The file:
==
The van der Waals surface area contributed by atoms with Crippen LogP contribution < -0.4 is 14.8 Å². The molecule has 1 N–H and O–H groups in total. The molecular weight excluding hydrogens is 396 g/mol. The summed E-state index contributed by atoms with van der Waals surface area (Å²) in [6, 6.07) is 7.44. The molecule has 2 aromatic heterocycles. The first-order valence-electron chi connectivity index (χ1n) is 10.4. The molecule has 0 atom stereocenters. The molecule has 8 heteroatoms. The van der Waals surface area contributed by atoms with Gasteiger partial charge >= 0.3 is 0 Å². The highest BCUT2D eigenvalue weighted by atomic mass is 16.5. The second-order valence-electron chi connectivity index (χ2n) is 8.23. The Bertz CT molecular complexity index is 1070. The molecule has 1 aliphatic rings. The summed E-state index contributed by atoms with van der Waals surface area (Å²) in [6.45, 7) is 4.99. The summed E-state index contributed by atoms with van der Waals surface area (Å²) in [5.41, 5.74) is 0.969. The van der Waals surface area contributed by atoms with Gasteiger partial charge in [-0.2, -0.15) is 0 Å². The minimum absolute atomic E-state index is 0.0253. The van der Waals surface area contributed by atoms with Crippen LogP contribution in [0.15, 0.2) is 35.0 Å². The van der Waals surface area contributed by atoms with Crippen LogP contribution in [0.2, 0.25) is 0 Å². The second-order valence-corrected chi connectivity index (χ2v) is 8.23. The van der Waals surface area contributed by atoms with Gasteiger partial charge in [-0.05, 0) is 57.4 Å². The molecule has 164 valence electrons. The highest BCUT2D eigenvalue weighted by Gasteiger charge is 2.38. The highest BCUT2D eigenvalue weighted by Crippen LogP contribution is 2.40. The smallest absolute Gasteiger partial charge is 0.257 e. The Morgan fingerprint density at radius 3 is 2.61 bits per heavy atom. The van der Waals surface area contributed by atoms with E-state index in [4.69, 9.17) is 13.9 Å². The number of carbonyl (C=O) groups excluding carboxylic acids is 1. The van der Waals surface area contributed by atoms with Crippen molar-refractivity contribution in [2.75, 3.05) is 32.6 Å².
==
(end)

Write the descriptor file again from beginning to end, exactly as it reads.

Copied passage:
The van der Waals surface area contributed by atoms with Crippen LogP contribution < -0.4 is 14.8 Å². The molecule has 1 N–H and O–H groups in total. The molecular weight excluding hydrogens is 396 g/mol. The summed E-state index contributed by atoms with van der Waals surface area (Å²) in [6, 6.07) is 7.44. The molecule has 2 aromatic heterocycles. The first-order valence-electron chi connectivity index (χ1n) is 10.4. The molecule has 0 atom stereocenters. The molecule has 8 heteroatoms. The van der Waals surface area contributed by atoms with Gasteiger partial charge >= 0.3 is 0 Å². The highest BCUT2D eigenvalue weighted by atomic mass is 16.5. The second-order valence-electron chi connectivity index (χ2n) is 8.23. The Bertz CT molecular complexity index is 1070. The molecule has 1 aliphatic rings. The summed E-state index contributed by atoms with van der Waals surface area (Å²) in [6.45, 7) is 4.99. The summed E-state index contributed by atoms with van der Waals surface area (Å²) in [5.41, 5.74) is 0.969. The van der Waals surface area contributed by atoms with Gasteiger partial charge in [-0.2, -0.15) is 0 Å². The minimum absolute atomic E-state index is 0.0253. The van der Waals surface area contributed by atoms with Crippen LogP contribution in [0.15, 0.2) is 35.0 Å². The van der Waals surface area contributed by atoms with Crippen LogP contribution in [0.2, 0.25) is 0 Å². The second-order valence-corrected chi connectivity index (χ2v) is 8.23. The van der Waals surface area contributed by atoms with Gasteiger partial charge in [-0.05, 0) is 57.4 Å². The molecule has 164 valence electrons. The highest BCUT2D eigenvalue weighted by Gasteiger charge is 2.38. The highest BCUT2D eigenvalue weighted by Crippen LogP contribution is 2.40. The smallest absolute Gasteiger partial charge is 0.257 e. The Morgan fingerprint density at radius 3 is 2.61 bits per heavy atom. The van der Waals surface area contributed by atoms with E-state index in [4.69, 9.17) is 13.9 Å². The number of carbonyl (C=O) groups excluding carboxylic acids is 1. The van der Waals surface area contributed by atoms with Crippen molar-refractivity contribution in [2.75, 3.05) is 32.6 Å².